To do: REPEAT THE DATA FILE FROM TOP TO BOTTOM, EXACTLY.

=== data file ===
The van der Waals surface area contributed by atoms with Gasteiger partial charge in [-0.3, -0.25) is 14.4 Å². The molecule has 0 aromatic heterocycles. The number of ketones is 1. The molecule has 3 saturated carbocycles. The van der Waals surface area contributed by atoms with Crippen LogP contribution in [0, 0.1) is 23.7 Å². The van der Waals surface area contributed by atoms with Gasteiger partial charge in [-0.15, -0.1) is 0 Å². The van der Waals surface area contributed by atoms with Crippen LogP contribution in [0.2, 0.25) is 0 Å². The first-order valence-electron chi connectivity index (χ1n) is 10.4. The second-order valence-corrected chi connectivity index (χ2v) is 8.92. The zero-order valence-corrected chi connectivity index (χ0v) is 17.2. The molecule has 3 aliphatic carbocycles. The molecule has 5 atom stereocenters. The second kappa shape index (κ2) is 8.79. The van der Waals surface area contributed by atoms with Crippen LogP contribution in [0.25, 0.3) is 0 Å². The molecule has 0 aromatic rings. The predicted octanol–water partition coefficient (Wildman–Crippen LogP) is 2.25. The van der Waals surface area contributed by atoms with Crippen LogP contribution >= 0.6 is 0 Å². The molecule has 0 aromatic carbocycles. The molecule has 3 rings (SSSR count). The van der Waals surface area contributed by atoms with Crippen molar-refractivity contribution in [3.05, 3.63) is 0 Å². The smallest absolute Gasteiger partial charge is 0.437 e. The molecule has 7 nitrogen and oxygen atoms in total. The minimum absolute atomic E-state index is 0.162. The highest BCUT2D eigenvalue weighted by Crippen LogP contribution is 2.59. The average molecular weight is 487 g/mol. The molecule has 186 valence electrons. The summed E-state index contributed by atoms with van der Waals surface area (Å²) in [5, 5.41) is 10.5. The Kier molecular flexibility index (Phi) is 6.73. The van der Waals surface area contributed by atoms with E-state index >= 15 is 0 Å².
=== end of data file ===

The van der Waals surface area contributed by atoms with Gasteiger partial charge in [-0.3, -0.25) is 14.4 Å². The molecule has 0 aromatic heterocycles. The number of ketones is 1. The molecule has 3 saturated carbocycles. The van der Waals surface area contributed by atoms with Crippen LogP contribution in [0, 0.1) is 23.7 Å². The van der Waals surface area contributed by atoms with Gasteiger partial charge in [-0.15, -0.1) is 0 Å². The van der Waals surface area contributed by atoms with Crippen LogP contribution in [0.2, 0.25) is 0 Å². The first-order valence-electron chi connectivity index (χ1n) is 10.4. The second-order valence-corrected chi connectivity index (χ2v) is 8.92. The zero-order valence-corrected chi connectivity index (χ0v) is 17.2. The molecule has 3 aliphatic carbocycles. The molecule has 5 atom stereocenters. The second kappa shape index (κ2) is 8.79. The van der Waals surface area contributed by atoms with Crippen LogP contribution in [0.25, 0.3) is 0 Å². The molecule has 0 aromatic rings. The predicted octanol–water partition coefficient (Wildman–Crippen LogP) is 2.25. The van der Waals surface area contributed by atoms with Crippen LogP contribution >= 0.6 is 0 Å². The molecule has 0 aromatic carbocycles. The molecule has 3 rings (SSSR count). The van der Waals surface area contributed by atoms with Crippen molar-refractivity contribution in [3.05, 3.63) is 0 Å². The smallest absolute Gasteiger partial charge is 0.437 e. The molecule has 7 nitrogen and oxygen atoms in total. The minimum absolute atomic E-state index is 0.162. The highest BCUT2D eigenvalue weighted by Crippen LogP contribution is 2.59. The average molecular weight is 487 g/mol. The molecule has 186 valence electrons. The summed E-state index contributed by atoms with van der Waals surface area (Å²) in [5, 5.41) is 10.5. The Kier molecular flexibility index (Phi) is 6.73. The van der Waals surface area contributed by atoms with E-state index >= 15 is 0 Å².